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Scoring a World: Sound Designing Compleat Female Stage Beauty

Sounds by Fey Ilyas (http://www.flickr.com/photos/renneville/)

A simplistic reduction of a theatrical designer’s job would be “to create the world of the play.”  Designers create the space in which the actors play, the clothes in which they move, and the light by which they see; among other things.  As a sound designer, I have the unique opportunity to work with invisible materials.  If I have done my job correctly, the audience may close their eyes and still feel as though they are a part of the world of the play.

Sound is invisible, but it is not intangible.  It is pressure acting upon the ear, imposing not just force but, hopefully, an emotional response upon the listener.  Gala Lok, my original sound mentor at Pitt, adapted a concept from musical theatre to guide her sound design.  As an actor in a musical must be pushed by emotion to break into song, the events of a play must force the sounds I design.  Whether these are obvious environmental cues such as the clopping of horses’ hooves; or the music that may underscore a dramatic confrontation or scene transition, these sounds must be natural reactions to the world of the play and the changes wrought upon it by the characters.

As a sound designer, I love to work with the human voice as an instrument.  Luckily, Kynaston’s theatric, celebrity-oriented world is crowd-centric – many of the characters in Compleat Female Stage Beauty perform during the show, and the reactions of the crowd guide their character arcs.  The crowd sounds you will hear during the show contain the ensemble’s own voices, giving them a further opportunity to create their version of Restoration England.  The actors’ voices become an organic part of the soundscape, creating a link between performance and design.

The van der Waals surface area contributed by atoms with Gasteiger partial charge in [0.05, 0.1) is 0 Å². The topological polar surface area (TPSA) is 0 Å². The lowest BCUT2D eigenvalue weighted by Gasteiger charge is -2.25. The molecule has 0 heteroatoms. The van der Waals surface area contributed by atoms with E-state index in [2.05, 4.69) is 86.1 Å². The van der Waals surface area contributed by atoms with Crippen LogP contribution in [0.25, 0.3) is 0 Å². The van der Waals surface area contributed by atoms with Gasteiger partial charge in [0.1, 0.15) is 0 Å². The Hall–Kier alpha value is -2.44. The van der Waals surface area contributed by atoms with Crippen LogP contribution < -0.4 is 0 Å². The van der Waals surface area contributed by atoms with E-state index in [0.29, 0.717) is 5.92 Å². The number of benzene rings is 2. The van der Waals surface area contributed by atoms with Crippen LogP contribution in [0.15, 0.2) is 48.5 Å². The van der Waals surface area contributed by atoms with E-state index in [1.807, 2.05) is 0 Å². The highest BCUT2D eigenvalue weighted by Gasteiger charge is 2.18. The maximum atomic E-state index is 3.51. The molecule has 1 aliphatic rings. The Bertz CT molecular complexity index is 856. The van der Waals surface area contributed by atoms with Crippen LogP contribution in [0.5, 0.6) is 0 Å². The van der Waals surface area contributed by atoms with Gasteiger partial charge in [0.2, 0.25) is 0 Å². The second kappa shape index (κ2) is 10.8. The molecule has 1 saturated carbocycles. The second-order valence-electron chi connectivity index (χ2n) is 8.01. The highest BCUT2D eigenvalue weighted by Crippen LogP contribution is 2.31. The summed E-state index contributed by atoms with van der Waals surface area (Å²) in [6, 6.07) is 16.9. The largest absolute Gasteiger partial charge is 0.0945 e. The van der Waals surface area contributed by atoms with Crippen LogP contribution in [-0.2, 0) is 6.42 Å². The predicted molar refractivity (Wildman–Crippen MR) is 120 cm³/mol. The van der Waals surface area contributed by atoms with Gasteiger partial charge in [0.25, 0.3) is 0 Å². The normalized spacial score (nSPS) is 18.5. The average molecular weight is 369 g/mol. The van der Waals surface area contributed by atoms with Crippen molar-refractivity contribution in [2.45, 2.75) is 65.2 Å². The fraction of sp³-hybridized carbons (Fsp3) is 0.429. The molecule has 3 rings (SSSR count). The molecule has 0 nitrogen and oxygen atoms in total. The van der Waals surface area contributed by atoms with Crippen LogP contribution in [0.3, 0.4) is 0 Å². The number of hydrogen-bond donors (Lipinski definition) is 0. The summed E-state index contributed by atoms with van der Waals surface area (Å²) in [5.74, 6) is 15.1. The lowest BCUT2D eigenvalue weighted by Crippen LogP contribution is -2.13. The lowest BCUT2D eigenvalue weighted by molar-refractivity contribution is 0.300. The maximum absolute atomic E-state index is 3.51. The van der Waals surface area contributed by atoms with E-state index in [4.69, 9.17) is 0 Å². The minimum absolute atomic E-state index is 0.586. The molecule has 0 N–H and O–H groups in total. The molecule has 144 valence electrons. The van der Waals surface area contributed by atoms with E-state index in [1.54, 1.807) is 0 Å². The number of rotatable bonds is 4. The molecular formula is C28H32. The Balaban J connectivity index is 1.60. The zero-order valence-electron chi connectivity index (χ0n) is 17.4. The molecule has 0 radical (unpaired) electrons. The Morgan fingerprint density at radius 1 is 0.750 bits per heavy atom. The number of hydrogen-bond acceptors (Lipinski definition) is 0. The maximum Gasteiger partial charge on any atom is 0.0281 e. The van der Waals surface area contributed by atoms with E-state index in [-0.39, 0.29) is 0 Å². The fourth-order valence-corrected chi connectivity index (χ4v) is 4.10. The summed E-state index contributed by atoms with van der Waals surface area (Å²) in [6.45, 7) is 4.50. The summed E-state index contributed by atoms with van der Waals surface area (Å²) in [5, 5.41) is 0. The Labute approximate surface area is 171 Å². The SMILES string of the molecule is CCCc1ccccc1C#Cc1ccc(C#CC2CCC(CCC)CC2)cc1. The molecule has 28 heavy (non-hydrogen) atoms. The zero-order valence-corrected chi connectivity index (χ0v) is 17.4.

When this show is over, there will be many pictures documenting the set, costumes, and lighting effects.  And my design will still exist as sound files that can be replayed.  But sound design is unique in that it, more than any other design field, depends upon the context of the show and the events onstage in order to be appreciated.  If I have done my job well, everyone who comes to see our show will leave with at least one memory that isn’t just a moving picture, but a tiny snippet of Kynaston’s world and its own unique soundtrack.

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Andrew Sours (sound designer) is delighted to help bring Kynaston's world to you.  Professional credits include designing Quantum Theatre's Fat Beckett, assisting City Theatre's POP!, and engineering multiple shows at Utah Festival Opera.  Past Pitt credits: design for The Gammage Project and Cleansed, and engineering Sweeney Todd.  Up next: assisting Pittsburgh Public Theater's 1776 adn designing Pitt's City of Asylum.